Gardening This Weekend: March 22, 2018
It’s easy to find ways to keep yourself busy this time of the year. It’s pleasant just to be outside on these nice days. Here are the critical tasks for starters. I have the complete list in Chapter 2 in my newest book, available only from my website.
• Warm-season vegetables in almost all of the state. If you’re in a northern area check your 14-day forecast to be sure a frost isn’t going to sneak in. List includes tomatoes (see related story this issue), bush beans, peppers, corn, cucumbers and squash. Wait a few weeks (now in South Texas) to plant sweet potatoes (sandy soils) and eggplant. Okra and southern peas can be planted in April into early May.
• Zinnias, marigolds, coleus, begonias, fanflowers, cosmos, angelonias, pentas and other warm-season annuals. Wait for warmer weather to plant lantanas, moss rose, hybrid purslane and caladiums. They need warmer soils. (OK to plant them in Deep South Texas now.) Wait until spring rains have subsided to plant periwinkles to lower chances of water mold funguses causing problems.
• St. Augustine, bermuda or zoysia sod. Wait to plant bermuda seed until warmer soil temperatures of late April or May.
• Spring-flowering shrubs and vines as needed to reshape them. Do so immediately after they finish blooming so you can take advantage of all of this year’s new growth.
• Mow lawn regularly to keep rank weeds in check. They will usually disappear after one or two mowings.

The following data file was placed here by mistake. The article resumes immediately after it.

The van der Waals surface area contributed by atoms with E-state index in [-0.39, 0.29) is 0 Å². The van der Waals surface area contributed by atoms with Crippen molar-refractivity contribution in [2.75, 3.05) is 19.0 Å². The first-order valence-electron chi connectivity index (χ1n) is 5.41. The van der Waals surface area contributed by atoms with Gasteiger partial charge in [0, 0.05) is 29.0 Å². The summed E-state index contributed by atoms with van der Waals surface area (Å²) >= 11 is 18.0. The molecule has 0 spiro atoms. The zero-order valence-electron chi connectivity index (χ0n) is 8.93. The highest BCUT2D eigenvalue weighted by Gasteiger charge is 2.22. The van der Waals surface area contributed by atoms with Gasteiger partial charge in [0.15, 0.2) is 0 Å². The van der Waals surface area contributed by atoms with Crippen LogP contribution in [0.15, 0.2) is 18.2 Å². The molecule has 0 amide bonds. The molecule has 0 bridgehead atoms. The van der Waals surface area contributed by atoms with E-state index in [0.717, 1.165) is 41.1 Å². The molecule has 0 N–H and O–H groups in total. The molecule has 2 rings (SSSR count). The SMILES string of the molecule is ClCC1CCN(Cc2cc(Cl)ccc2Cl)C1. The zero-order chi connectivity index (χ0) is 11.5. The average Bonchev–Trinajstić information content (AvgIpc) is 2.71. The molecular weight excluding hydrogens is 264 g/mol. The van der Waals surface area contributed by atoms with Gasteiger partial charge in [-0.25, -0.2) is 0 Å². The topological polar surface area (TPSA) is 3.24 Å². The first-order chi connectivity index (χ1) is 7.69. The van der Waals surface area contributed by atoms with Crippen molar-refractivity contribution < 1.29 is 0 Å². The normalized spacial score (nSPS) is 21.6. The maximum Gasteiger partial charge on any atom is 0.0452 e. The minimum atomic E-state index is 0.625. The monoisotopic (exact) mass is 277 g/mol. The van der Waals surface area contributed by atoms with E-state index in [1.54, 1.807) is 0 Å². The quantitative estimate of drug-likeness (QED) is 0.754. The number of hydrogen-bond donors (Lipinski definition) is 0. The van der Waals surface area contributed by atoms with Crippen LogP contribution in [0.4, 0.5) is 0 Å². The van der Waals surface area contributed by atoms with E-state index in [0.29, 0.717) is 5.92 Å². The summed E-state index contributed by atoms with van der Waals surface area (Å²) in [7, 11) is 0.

• Do not prune oaks during spring to minimize spread of oak wilt fungus. In emergency situations, seal all cut surfaces immediately with black pruning paint. That’s actually good practice with any oak pruning done at any time. Some cities in oak wilt zones actually require it.
• Almost all of your plantings with high-nitrogen or all-nitrogen fertilizer unless directed otherwise by a recent soil test. Choose a plant food that has half or more of that nitrogen in slow-release form.
• Vegetables with same high-nitrogen fertilizer once plants are growing vigorously. Sideband along rows, then water thoroughly. Repeat every 3-4 weeks.
• Patio pots and hanging baskets with water-soluble, high-nitrogen fertilizer each time that you water them. Incorporate an encapsulated, timed-release fertilizer with the potting soil for sustained feeding.
ON THE LOOKOUT
• Dichondra, dollarweed, clover, dandelions and other broadleafed (non-grassy) weeds with a herbicide containing 2,4-D. Read and follow label directions carefully for good results.
• Aphids on tender new growth of annuals, perennials, shrubs and vegetables. Wash them off with a hard stream of water or apply a labeled insecticide.
• Snails and slugs devouring tender new growth of annual flowers, vegetables. Apply Sevin dust or baits to soil and onto plants. Remove hiding places such as fallen leaves.